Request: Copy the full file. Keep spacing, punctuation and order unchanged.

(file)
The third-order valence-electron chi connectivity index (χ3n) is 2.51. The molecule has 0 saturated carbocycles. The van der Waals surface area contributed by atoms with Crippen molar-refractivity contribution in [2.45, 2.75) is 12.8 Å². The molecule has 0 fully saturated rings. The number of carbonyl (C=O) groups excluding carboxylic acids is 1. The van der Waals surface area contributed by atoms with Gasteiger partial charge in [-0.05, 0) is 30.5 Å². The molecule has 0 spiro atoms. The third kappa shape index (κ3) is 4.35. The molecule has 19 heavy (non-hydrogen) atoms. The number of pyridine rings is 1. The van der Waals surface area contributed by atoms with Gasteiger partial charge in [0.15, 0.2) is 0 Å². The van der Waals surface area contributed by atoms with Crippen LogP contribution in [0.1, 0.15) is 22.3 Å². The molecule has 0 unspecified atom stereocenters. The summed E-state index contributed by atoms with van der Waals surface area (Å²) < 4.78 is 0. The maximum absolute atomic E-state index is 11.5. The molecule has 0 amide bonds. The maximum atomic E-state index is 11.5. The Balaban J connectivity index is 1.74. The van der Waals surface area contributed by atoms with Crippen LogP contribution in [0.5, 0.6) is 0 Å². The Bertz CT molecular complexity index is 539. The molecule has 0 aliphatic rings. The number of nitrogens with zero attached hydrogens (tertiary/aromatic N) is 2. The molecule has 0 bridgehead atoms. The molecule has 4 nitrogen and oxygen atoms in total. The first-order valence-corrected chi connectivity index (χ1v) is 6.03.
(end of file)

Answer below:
The third-order valence-electron chi connectivity index (χ3n) is 2.51. The molecule has 0 saturated carbocycles. The van der Waals surface area contributed by atoms with Crippen molar-refractivity contribution in [2.45, 2.75) is 12.8 Å². The molecule has 0 fully saturated rings. The number of carbonyl (C=O) groups excluding carboxylic acids is 1. The van der Waals surface area contributed by atoms with Gasteiger partial charge in [-0.05, 0) is 30.5 Å². The molecule has 0 spiro atoms. The third kappa shape index (κ3) is 4.35. The molecule has 19 heavy (non-hydrogen) atoms. The number of pyridine rings is 1. The van der Waals surface area contributed by atoms with Gasteiger partial charge in [0.15, 0.2) is 0 Å². The van der Waals surface area contributed by atoms with Crippen LogP contribution in [0.1, 0.15) is 22.3 Å². The molecule has 0 unspecified atom stereocenters. The summed E-state index contributed by atoms with van der Waals surface area (Å²) < 4.78 is 0. The maximum absolute atomic E-state index is 11.5. The molecule has 0 amide bonds. The maximum atomic E-state index is 11.5. The Balaban J connectivity index is 1.74. The van der Waals surface area contributed by atoms with Crippen LogP contribution in [0.5, 0.6) is 0 Å². The Bertz CT molecular complexity index is 539. The molecule has 0 aliphatic rings. The number of nitrogens with zero attached hydrogens (tertiary/aromatic N) is 2. The molecule has 0 bridgehead atoms. The molecule has 4 nitrogen and oxygen atoms in total. The first-order valence-corrected chi connectivity index (χ1v) is 6.03.